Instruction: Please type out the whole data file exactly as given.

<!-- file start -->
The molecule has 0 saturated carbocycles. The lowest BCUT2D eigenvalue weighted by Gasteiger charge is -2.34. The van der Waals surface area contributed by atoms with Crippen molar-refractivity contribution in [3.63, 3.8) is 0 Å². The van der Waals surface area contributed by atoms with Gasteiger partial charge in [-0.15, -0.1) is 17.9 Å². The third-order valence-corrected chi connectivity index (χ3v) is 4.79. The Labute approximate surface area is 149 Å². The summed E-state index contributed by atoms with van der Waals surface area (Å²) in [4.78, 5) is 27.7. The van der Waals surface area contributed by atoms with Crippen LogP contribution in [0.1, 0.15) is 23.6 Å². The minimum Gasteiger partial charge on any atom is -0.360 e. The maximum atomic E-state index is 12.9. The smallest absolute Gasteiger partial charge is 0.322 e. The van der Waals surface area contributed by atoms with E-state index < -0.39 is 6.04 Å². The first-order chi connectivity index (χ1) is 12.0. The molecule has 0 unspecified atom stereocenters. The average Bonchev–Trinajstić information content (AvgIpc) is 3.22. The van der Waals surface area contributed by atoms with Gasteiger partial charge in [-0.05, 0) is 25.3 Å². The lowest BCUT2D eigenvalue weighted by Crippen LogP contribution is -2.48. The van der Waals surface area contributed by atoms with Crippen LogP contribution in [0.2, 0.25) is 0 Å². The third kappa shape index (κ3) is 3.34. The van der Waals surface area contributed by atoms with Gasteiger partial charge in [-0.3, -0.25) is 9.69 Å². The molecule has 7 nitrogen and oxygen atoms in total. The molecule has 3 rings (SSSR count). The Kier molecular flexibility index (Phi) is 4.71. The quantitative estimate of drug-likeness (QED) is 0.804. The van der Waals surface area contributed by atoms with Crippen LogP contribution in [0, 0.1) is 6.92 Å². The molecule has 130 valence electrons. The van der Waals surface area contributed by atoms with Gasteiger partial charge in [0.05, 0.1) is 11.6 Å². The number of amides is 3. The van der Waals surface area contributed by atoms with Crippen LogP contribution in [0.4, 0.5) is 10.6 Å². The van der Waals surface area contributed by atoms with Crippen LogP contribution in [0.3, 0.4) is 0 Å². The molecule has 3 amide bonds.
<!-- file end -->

The molecule has 0 saturated carbocycles. The lowest BCUT2D eigenvalue weighted by Gasteiger charge is -2.34. The van der Waals surface area contributed by atoms with Crippen molar-refractivity contribution in [3.63, 3.8) is 0 Å². The van der Waals surface area contributed by atoms with Gasteiger partial charge in [-0.15, -0.1) is 17.9 Å². The third-order valence-corrected chi connectivity index (χ3v) is 4.79. The Labute approximate surface area is 149 Å². The summed E-state index contributed by atoms with van der Waals surface area (Å²) in [4.78, 5) is 27.7. The van der Waals surface area contributed by atoms with Crippen LogP contribution in [0.1, 0.15) is 23.6 Å². The minimum Gasteiger partial charge on any atom is -0.360 e. The maximum atomic E-state index is 12.9. The smallest absolute Gasteiger partial charge is 0.322 e. The van der Waals surface area contributed by atoms with E-state index < -0.39 is 6.04 Å². The first-order chi connectivity index (χ1) is 12.0. The molecule has 0 unspecified atom stereocenters. The average Bonchev–Trinajstić information content (AvgIpc) is 3.22. The van der Waals surface area contributed by atoms with Gasteiger partial charge in [-0.05, 0) is 25.3 Å². The lowest BCUT2D eigenvalue weighted by Crippen LogP contribution is -2.48. The van der Waals surface area contributed by atoms with Crippen LogP contribution in [0.2, 0.25) is 0 Å². The third kappa shape index (κ3) is 3.34. The van der Waals surface area contributed by atoms with Gasteiger partial charge in [-0.3, -0.25) is 9.69 Å². The molecule has 7 nitrogen and oxygen atoms in total. The molecule has 3 rings (SSSR count). The Kier molecular flexibility index (Phi) is 4.71. The quantitative estimate of drug-likeness (QED) is 0.804. The van der Waals surface area contributed by atoms with Crippen LogP contribution in [0, 0.1) is 6.92 Å². The molecule has 130 valence electrons. The van der Waals surface area contributed by atoms with Gasteiger partial charge in [0.05, 0.1) is 11.6 Å². The number of amides is 3. The van der Waals surface area contributed by atoms with Crippen LogP contribution in [0.4, 0.5) is 10.6 Å². The van der Waals surface area contributed by atoms with Crippen LogP contribution in [0.3, 0.4) is 0 Å². The molecule has 3 amide bonds.